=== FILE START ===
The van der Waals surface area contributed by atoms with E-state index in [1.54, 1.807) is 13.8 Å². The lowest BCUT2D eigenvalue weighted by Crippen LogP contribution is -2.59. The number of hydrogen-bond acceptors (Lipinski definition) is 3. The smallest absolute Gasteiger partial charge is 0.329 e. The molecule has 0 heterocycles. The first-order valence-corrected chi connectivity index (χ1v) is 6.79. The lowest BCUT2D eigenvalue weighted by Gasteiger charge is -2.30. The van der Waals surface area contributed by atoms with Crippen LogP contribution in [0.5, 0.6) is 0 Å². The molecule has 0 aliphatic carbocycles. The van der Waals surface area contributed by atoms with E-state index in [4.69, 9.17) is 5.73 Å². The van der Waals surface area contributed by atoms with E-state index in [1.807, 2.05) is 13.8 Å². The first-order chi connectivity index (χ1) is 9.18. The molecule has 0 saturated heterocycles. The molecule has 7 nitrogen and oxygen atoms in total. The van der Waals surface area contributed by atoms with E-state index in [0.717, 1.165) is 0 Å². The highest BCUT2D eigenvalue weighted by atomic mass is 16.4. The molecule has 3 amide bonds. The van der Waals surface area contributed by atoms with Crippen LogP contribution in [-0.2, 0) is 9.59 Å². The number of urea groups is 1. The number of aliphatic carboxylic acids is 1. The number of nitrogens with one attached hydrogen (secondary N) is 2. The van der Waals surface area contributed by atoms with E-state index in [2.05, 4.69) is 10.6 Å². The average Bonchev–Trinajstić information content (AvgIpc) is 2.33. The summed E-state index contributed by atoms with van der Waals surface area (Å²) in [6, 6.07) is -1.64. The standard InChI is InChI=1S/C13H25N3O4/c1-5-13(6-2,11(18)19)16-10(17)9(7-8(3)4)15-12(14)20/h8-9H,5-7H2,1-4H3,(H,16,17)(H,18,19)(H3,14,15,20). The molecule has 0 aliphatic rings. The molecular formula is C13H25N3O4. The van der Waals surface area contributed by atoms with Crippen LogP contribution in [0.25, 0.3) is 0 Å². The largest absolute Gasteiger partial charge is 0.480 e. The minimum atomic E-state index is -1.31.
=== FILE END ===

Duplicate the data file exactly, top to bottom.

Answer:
The van der Waals surface area contributed by atoms with E-state index in [1.54, 1.807) is 13.8 Å². The lowest BCUT2D eigenvalue weighted by Crippen LogP contribution is -2.59. The number of hydrogen-bond acceptors (Lipinski definition) is 3. The smallest absolute Gasteiger partial charge is 0.329 e. The molecule has 0 heterocycles. The first-order valence-corrected chi connectivity index (χ1v) is 6.79. The lowest BCUT2D eigenvalue weighted by Gasteiger charge is -2.30. The van der Waals surface area contributed by atoms with Crippen LogP contribution in [0.5, 0.6) is 0 Å². The molecule has 0 aliphatic carbocycles. The van der Waals surface area contributed by atoms with E-state index in [4.69, 9.17) is 5.73 Å². The van der Waals surface area contributed by atoms with E-state index in [1.807, 2.05) is 13.8 Å². The first-order chi connectivity index (χ1) is 9.18. The molecule has 0 saturated heterocycles. The molecule has 7 nitrogen and oxygen atoms in total. The van der Waals surface area contributed by atoms with E-state index in [0.717, 1.165) is 0 Å². The highest BCUT2D eigenvalue weighted by atomic mass is 16.4. The molecule has 3 amide bonds. The van der Waals surface area contributed by atoms with Crippen LogP contribution in [-0.2, 0) is 9.59 Å². The number of urea groups is 1. The number of aliphatic carboxylic acids is 1. The number of nitrogens with one attached hydrogen (secondary N) is 2. The van der Waals surface area contributed by atoms with E-state index in [2.05, 4.69) is 10.6 Å². The average Bonchev–Trinajstić information content (AvgIpc) is 2.33. The summed E-state index contributed by atoms with van der Waals surface area (Å²) in [6, 6.07) is -1.64. The standard InChI is InChI=1S/C13H25N3O4/c1-5-13(6-2,11(18)19)16-10(17)9(7-8(3)4)15-12(14)20/h8-9H,5-7H2,1-4H3,(H,16,17)(H,18,19)(H3,14,15,20). The molecule has 0 aliphatic rings. The molecular formula is C13H25N3O4. The van der Waals surface area contributed by atoms with Crippen LogP contribution in [0.25, 0.3) is 0 Å². The largest absolute Gasteiger partial charge is 0.480 e. The minimum atomic E-state index is -1.31.